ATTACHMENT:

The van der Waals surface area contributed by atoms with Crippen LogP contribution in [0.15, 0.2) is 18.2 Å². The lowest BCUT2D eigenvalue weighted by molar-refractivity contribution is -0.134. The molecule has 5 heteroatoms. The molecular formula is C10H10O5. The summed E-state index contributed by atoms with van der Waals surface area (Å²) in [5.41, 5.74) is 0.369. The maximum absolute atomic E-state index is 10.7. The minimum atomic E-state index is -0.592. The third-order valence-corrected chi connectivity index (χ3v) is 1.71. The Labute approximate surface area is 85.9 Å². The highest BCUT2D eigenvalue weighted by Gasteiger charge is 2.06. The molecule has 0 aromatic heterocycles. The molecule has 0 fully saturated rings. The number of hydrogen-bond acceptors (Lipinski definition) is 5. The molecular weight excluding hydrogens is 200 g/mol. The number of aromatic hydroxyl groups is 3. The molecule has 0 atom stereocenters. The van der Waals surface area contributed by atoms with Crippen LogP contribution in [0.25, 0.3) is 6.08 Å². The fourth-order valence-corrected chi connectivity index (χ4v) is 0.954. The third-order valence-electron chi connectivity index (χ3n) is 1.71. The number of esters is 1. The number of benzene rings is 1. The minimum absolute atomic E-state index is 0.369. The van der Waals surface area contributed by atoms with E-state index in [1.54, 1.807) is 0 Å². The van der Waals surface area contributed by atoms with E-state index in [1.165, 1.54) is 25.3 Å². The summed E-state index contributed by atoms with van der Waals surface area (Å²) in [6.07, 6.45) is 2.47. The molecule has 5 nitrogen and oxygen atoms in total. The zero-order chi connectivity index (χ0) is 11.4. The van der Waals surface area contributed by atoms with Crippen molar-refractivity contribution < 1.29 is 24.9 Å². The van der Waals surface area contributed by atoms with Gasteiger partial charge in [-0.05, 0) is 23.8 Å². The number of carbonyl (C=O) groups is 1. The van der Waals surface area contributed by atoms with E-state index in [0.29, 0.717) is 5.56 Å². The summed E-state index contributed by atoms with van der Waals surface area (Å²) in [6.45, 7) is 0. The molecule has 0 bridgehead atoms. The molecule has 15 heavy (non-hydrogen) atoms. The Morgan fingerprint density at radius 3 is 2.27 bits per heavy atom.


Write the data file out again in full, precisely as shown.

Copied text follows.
The van der Waals surface area contributed by atoms with Crippen LogP contribution in [0.15, 0.2) is 18.2 Å². The lowest BCUT2D eigenvalue weighted by molar-refractivity contribution is -0.134. The molecule has 5 heteroatoms. The molecular formula is C10H10O5. The summed E-state index contributed by atoms with van der Waals surface area (Å²) in [5.41, 5.74) is 0.369. The maximum absolute atomic E-state index is 10.7. The minimum atomic E-state index is -0.592. The third-order valence-corrected chi connectivity index (χ3v) is 1.71. The Labute approximate surface area is 85.9 Å². The highest BCUT2D eigenvalue weighted by Gasteiger charge is 2.06. The molecule has 0 aromatic heterocycles. The molecule has 0 fully saturated rings. The number of hydrogen-bond acceptors (Lipinski definition) is 5. The molecular weight excluding hydrogens is 200 g/mol. The number of aromatic hydroxyl groups is 3. The molecule has 0 atom stereocenters. The van der Waals surface area contributed by atoms with Crippen LogP contribution in [0.25, 0.3) is 6.08 Å². The fourth-order valence-corrected chi connectivity index (χ4v) is 0.954. The third-order valence-electron chi connectivity index (χ3n) is 1.71. The number of esters is 1. The number of benzene rings is 1. The minimum absolute atomic E-state index is 0.369. The van der Waals surface area contributed by atoms with E-state index in [1.54, 1.807) is 0 Å². The van der Waals surface area contributed by atoms with E-state index in [1.165, 1.54) is 25.3 Å². The summed E-state index contributed by atoms with van der Waals surface area (Å²) in [6.07, 6.45) is 2.47. The molecule has 5 nitrogen and oxygen atoms in total. The zero-order chi connectivity index (χ0) is 11.4. The van der Waals surface area contributed by atoms with Crippen molar-refractivity contribution < 1.29 is 24.9 Å². The van der Waals surface area contributed by atoms with Gasteiger partial charge in [-0.05, 0) is 23.8 Å². The number of carbonyl (C=O) groups is 1. The van der Waals surface area contributed by atoms with E-state index in [0.29, 0.717) is 5.56 Å². The summed E-state index contributed by atoms with van der Waals surface area (Å²) in [6.45, 7) is 0. The molecule has 0 bridgehead atoms. The molecule has 15 heavy (non-hydrogen) atoms. The Morgan fingerprint density at radius 3 is 2.27 bits per heavy atom.